So who should do the plumbing? A licensed plumber. The wiring? A licensed electrician.
But let’s say the kitchen sink has always leaked. It leaked when the landlord bought the place, and it has leaked ever since. During the showing, the landlord says to the would-be tenant,
“The kitchen sink leaks. It’s leaked from the get-go. Somehow I never get around to fixing it.”
“That’s OK,” says the would-be tenant, “I don’t mind a leaky sink. Just knock $10 off the rent.”
No, the landlord is not able to contract out of the warranty of habitability.
5. Windows must be secure
The Code states that in every habitable room other than the kitchen there must be:
transparent or translucent glass which admits light from the outdoors and which is equal in area to no less than 8% of the entire floor area of that room
It also says:
The owner shall provide, install and maintain locks so that… Every openable exterior window shall be capable of being secured.
A habitable room needs a window of sufficient size. If the window is capable of being opened it needs to have a mechanism to keep it from simply sliding or falling open or from being opened from the outside (by an intruder, for example). It needs a lock.
What if the latch on the living-room window fell off?
“I see that the living room window doesn’t have a lock or even a latch that works. Could you knock $50 off the rent?”
“Sorry,” says the owner, “I can’t buy my way out of the warranty of habitability. I’ll install a lock tomorrow. And I’ll send you the bill.”
No, the owner is not allowed to charge the tenant for the cost of making the exterior window secure. The owner’s duty is to provide the lock, and the word “provide” means “supply and pay for.”
Anyone who intends to become a landlord in Massachusetts should become familiar with the State Sanitary Code, and consistently comply with it. Failing to comply with the Code and breaching the warranty of habitability could be a very expensive mistake.
*This is the word to focus on. The State Sanitary Code establishes the minimum standards of fitness for human habitation. Think of it as a floor, not a ceiling.
March 15, 2022:- It’s Sunshine Week, a time to promote open government. Who says so? The News Leaders Association.
People who refer to themselves as “News Leaders” make me suspicious, for reasons that I will not sidetrack myself by going into. So staying focused (my suspicions of the News Leadership notwithstanding) and because the concept of Sunshine Week appeals to me, I will mark the event by recounting what I learned from the response to one of my recent public records requests, more specifically the discovery that a particular record does not seem to exist.
Hate Crime Hotline
After the election of Donald Trump (R), Maura Healey (D), who is the Attorney General of the Commonwealth of Massachusetts, issued a press release:
“Following reports of harassment and intimidation of racial, ethnic and religious minorities, women, LGBTQ individuals and immigrants since Election Day, Attorney General Maura Healey today announced that her office has launched a new hotline for Massachusetts residents to report such incidents.”
At the time, I was reading about both (1) actual hate crimes, and (2) hate crime hoaxes, so the hotline caught my attention. I wondered what, if anything, would happen in response to calls that people made to the hotline and how, if at all, the Attorney General would measure the efficacy of the hotline. Whether public officials will bother to evaluate the effectiveness of a publicly-funded initiative (or even bother to think about how they would evaluate its effectiveness) is, indeed, one of the things that I wonder about.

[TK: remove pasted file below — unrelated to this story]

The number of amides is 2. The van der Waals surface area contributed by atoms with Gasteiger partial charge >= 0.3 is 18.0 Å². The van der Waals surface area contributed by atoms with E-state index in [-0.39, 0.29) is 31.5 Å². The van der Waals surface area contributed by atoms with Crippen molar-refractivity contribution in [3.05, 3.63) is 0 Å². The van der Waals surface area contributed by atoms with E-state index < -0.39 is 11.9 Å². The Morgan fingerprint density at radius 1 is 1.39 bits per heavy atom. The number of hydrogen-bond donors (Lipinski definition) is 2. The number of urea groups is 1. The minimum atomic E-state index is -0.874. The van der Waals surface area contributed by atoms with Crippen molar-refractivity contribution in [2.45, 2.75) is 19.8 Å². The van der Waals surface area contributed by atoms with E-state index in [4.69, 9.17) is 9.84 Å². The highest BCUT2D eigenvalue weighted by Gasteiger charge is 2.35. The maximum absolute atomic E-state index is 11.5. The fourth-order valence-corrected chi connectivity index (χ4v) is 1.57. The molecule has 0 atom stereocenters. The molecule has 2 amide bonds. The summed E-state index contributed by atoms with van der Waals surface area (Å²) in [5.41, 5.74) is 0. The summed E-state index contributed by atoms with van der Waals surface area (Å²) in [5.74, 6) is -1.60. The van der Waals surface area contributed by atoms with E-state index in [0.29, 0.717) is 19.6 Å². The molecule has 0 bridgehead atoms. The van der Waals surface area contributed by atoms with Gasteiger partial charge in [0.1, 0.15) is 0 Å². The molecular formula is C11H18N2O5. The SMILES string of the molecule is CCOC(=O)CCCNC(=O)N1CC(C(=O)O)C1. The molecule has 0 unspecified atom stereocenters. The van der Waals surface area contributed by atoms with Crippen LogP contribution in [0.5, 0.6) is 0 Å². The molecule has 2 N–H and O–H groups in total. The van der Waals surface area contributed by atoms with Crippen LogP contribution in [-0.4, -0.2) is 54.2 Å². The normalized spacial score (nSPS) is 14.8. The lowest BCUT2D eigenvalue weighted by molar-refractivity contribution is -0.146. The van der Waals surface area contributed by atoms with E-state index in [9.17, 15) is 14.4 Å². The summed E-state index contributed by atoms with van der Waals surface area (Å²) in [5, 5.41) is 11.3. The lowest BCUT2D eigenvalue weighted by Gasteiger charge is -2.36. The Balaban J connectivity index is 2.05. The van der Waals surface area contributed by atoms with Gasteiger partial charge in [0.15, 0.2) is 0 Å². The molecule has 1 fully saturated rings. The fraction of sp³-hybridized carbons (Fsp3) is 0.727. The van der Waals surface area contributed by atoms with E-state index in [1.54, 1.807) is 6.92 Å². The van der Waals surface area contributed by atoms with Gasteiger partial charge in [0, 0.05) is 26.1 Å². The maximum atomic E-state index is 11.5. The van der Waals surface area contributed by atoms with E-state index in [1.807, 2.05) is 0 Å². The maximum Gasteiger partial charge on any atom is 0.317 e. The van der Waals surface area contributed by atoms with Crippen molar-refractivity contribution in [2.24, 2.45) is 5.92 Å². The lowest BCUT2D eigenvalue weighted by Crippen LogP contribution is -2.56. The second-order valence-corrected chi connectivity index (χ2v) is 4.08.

Hate crimes are heinous. So if you receive a report of one, I think you should look into it, especially if you are the Commonwealth’s top law-enforcement official and you have set up a hotline for people to call. You might also want to keep track of the complaints. This, I thought, is what Attorney General Healey will do because according to the press release:
The hotline will be managed by attorneys and staff in the AG’s Office. While not every incident will be appropriate for legal action, the AG’s Office will be tracking reports and appropriate matters may be referred to local law enforcement or the Attorney General’s Criminal Bureau.
Based on that statement, it seemed reasonable to believe that the Attorney General’s Office (AGO) would be tracking reports and, perhaps, referring appropriate matters to local law enforcement or the Attorney General’s Criminal Bureau.
One very good reason to keep track of reports and of how many you refer to law enforcement and what happens to the referral thereafter is this: Without that knowledge, you do not know whether the hotline works. Collating that information is essential to determining whether this particular policy — a hate crime hotline — has any effect on hate crimes.
If the hotline works, hallelujah. If it does not work, stop wasting those resources on a failed initiative and devote them instead to an initiative that is more likely to reduce hate crimes.
That, of course, assumes that the purpose of the hotline is to help reduce hate crimes as opposed to, say, conveying the message that the election of Donald Trump led to an increase in hate crimes.
Public Records Request
In January 2022, I submitted a public records request (the Massachusetts equivalent of a federal FOIA request) to the AGO asking for, among other things, the total number of calls received since the hotline’s inception. This, according to the AGO’s response is 5,929. I was surprised not so much by the total number as by how many were from other States (quite a few from California, in particular Los Angeles).
Another fact that I deem worthy of note is that 13 of the calls were from Amherst, where I live, so I have followed up with a public records request to the local police department to find out what, if anything, happened with these 13 hotline complaints.